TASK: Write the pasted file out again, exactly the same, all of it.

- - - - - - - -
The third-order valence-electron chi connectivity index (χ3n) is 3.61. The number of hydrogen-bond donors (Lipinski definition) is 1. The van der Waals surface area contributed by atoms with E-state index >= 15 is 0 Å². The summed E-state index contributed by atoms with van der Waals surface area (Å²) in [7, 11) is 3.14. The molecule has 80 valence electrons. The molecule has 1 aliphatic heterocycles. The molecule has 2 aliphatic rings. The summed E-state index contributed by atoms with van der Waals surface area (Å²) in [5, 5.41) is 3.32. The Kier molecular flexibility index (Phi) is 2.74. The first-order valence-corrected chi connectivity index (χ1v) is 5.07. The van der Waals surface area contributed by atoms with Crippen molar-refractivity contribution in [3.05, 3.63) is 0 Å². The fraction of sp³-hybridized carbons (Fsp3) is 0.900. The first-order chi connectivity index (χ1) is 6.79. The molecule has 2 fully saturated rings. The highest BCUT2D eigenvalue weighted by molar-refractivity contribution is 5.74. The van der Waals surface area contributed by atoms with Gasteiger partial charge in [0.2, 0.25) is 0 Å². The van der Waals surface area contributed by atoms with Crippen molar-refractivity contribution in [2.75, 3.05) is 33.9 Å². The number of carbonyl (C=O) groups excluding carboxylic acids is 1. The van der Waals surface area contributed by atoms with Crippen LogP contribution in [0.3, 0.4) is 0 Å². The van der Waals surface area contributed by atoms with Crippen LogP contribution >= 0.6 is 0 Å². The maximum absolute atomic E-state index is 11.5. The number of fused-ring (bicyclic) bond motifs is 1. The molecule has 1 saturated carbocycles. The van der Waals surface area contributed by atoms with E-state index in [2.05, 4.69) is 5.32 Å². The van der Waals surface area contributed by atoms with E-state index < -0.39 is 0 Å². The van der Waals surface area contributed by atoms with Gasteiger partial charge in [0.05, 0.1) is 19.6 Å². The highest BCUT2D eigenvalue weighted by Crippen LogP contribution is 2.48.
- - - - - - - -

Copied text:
The third-order valence-electron chi connectivity index (χ3n) is 3.61. The number of hydrogen-bond donors (Lipinski definition) is 1. The van der Waals surface area contributed by atoms with E-state index >= 15 is 0 Å². The summed E-state index contributed by atoms with van der Waals surface area (Å²) in [7, 11) is 3.14. The molecule has 80 valence electrons. The molecule has 1 aliphatic heterocycles. The molecule has 2 aliphatic rings. The summed E-state index contributed by atoms with van der Waals surface area (Å²) in [5, 5.41) is 3.32. The Kier molecular flexibility index (Phi) is 2.74. The first-order valence-corrected chi connectivity index (χ1v) is 5.07. The van der Waals surface area contributed by atoms with Crippen molar-refractivity contribution in [3.05, 3.63) is 0 Å². The fraction of sp³-hybridized carbons (Fsp3) is 0.900. The first-order chi connectivity index (χ1) is 6.79. The molecule has 2 fully saturated rings. The highest BCUT2D eigenvalue weighted by molar-refractivity contribution is 5.74. The van der Waals surface area contributed by atoms with Gasteiger partial charge in [0.2, 0.25) is 0 Å². The van der Waals surface area contributed by atoms with Crippen molar-refractivity contribution in [2.75, 3.05) is 33.9 Å². The number of carbonyl (C=O) groups excluding carboxylic acids is 1. The van der Waals surface area contributed by atoms with Crippen LogP contribution in [0.3, 0.4) is 0 Å². The van der Waals surface area contributed by atoms with Crippen LogP contribution >= 0.6 is 0 Å². The maximum absolute atomic E-state index is 11.5. The number of fused-ring (bicyclic) bond motifs is 1. The molecule has 1 saturated carbocycles. The van der Waals surface area contributed by atoms with E-state index in [2.05, 4.69) is 5.32 Å². The van der Waals surface area contributed by atoms with E-state index < -0.39 is 0 Å². The van der Waals surface area contributed by atoms with Gasteiger partial charge in [0.05, 0.1) is 19.6 Å². The highest BCUT2D eigenvalue weighted by Crippen LogP contribution is 2.48.